WADDINGTON, N.Y.—Barb Elliot was ecstatic as the boats idled past the Yamaha AFTCO Live Release Boat.
What made the New York B.A.S.S. Nation Conservation Director giddy were the well wishes from the 75 pros she individually trained in the process of fizzing deep-caught smallmouth.
“I did it, Barb!” and thank you gestures of every kind were expressed by the anglers approaching the weigh-in docks at the Berkley Bassmaster Elite at St. Lawrence River presented by Black Velvet.
The accolades resulted from the success of an initiative by B.A.S.S. management and the Elite Series anglers to step up fish care efforts at the St. Lawrence River. Smallmouth are prone to barotrauma, a condition experienced by deep-caught fish that are brought quickly to the surface. Fish experiencing barotrauma can have difficulty retaining the neutral buoyancy needed for recovery.
The solution is fizzing using a special needle that is inserted into the swim bladder to discharge trapped gas. When the fish reaches neutral buoyancy it can be released and can readjust to the changes in depth as it returns to deeper water.
“We are showing the world that we can run a bass tournament with a catch, weigh-in and release boat format,” said B.A.S.S. Conservation Director Gene Gillialand. “Our survival rate here is going to be great, thanks to the proactive care the anglers are doing in their boats before they arrive at the weigh-in.”
He continued, “This is a new paradigm that we are going by. We’ve never seen it before. It’s really exciting to see how the anglers are embracing this initiative to preserve the future of the sport.”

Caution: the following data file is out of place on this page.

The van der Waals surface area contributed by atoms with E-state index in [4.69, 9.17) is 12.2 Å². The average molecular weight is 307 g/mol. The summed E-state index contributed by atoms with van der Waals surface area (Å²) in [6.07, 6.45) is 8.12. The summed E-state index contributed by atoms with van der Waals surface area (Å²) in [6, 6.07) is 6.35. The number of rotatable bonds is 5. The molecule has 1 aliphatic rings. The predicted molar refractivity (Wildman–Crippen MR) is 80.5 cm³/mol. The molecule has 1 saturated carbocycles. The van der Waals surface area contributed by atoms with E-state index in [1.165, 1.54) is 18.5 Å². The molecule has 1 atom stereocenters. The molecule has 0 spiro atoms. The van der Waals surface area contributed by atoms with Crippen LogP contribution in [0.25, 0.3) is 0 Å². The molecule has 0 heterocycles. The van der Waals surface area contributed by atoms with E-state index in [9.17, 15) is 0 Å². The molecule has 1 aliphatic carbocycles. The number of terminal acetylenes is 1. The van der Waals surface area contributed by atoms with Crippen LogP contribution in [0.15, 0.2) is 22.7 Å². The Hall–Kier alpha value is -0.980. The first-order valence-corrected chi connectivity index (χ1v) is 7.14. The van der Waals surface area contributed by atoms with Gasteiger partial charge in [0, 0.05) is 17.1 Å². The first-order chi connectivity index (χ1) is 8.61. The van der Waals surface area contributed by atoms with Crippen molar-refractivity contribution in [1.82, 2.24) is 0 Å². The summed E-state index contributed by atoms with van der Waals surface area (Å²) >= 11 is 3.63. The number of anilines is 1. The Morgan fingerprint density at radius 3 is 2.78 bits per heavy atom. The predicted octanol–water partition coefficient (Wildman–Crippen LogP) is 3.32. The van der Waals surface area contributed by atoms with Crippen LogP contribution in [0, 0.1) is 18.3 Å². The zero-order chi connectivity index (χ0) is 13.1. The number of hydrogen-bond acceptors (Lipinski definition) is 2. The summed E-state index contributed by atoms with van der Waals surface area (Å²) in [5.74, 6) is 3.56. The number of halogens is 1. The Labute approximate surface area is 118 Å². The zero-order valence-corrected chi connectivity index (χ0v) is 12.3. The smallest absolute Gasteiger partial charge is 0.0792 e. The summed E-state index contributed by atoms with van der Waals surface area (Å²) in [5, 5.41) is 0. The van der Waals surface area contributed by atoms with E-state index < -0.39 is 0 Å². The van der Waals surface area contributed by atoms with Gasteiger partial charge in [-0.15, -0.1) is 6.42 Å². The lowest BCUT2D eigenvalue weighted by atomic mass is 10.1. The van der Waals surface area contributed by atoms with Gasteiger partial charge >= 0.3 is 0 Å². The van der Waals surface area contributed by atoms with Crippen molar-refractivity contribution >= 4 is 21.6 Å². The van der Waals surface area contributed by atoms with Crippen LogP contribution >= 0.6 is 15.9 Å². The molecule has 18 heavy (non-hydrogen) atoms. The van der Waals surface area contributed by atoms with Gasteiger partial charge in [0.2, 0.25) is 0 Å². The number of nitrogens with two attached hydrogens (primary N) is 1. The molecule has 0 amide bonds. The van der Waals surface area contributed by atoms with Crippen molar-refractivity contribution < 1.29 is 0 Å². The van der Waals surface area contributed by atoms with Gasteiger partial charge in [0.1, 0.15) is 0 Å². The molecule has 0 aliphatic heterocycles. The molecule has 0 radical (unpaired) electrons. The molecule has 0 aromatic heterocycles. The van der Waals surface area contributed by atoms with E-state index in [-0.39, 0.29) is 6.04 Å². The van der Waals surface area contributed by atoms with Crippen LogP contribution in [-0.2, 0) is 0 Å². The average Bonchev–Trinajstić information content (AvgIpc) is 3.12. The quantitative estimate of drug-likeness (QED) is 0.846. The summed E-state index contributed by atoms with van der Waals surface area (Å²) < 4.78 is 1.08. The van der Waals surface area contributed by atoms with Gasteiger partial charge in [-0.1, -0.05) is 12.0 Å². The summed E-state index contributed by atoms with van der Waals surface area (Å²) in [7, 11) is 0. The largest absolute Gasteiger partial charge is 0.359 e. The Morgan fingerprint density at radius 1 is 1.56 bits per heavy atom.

The anglers attended a mandatory fizzing class taught by Elliot during the three-day official practice. The release boat, docked at the weigh-in site, served as the classroom for the individual sessions. The anglers were allowed to bring two smallmouth to the class, with Elliot demonstrating the process on the first fish, and the angler fizzing the other.
“They didn’t come in with the attitude about just having to get it done as a matter of inconvenience,” she said. “They were hands on and wanted to know how to do this, why do it and the benefits of doing it.”
The hard work and dedication paid off at the weigh-in.
“I was amazed at the difference this made over previous years,” said Elliot. “At the weigh-in with the smallmouth you could see the vibrant colors of the skin and the brightness in the eyes, and how healthy they were.”
She continued, “Where we made the difference was having the fish fizzed on the water, where it matters the most.”
Waiting to do the process at the weigh-in can be too late. Enlarged swim bladders squeeze the heart muscle to limit its ability to pump blood through the body and to the gills, where the oxygen is exchanged.
“Fish care begins when the fish is hooked,” added Elliot.
Elliot also came up with the idea for the fizzing kit widely used by the anglers and the New York B.A.S.S. Nation. She obtained permission to disseminate information from a scientific research paper written by an expert on the topic, Canadian university research Steven Cooke.
She made a laminated card using the most pertinent information needed to fizz a fish aboard a boat. Photos of a smallmouth and largemouth with the landmarks—or needle insertion points—are shown at the location of the swim bladder. She also makes the special needle that includes a reamer to clear the needle point of tissue so the gas can escape.
“The needle leaves a very small hole that does not allow water to enter the swim bladder,” she explained. “The tissue grows back and closes the hole.”
Elliot said the idea for the clinic came from B.A.S.S., although she has long advocated hands-on training.
“This is a tactical style educational process that cannot be learned from a book,” she said. “There is no replacing the hands-on training, and there couldn’t be a better place to learn it than under tournament conditions.
One angler fizzed 30 smallmouth as he was culling during the course of the day. Some pros even came back for refresher sessions or to learn even more about the process.
“it’s a dream come true,” said Elliot. “We are really making a difference and now have the evidence to prove it.”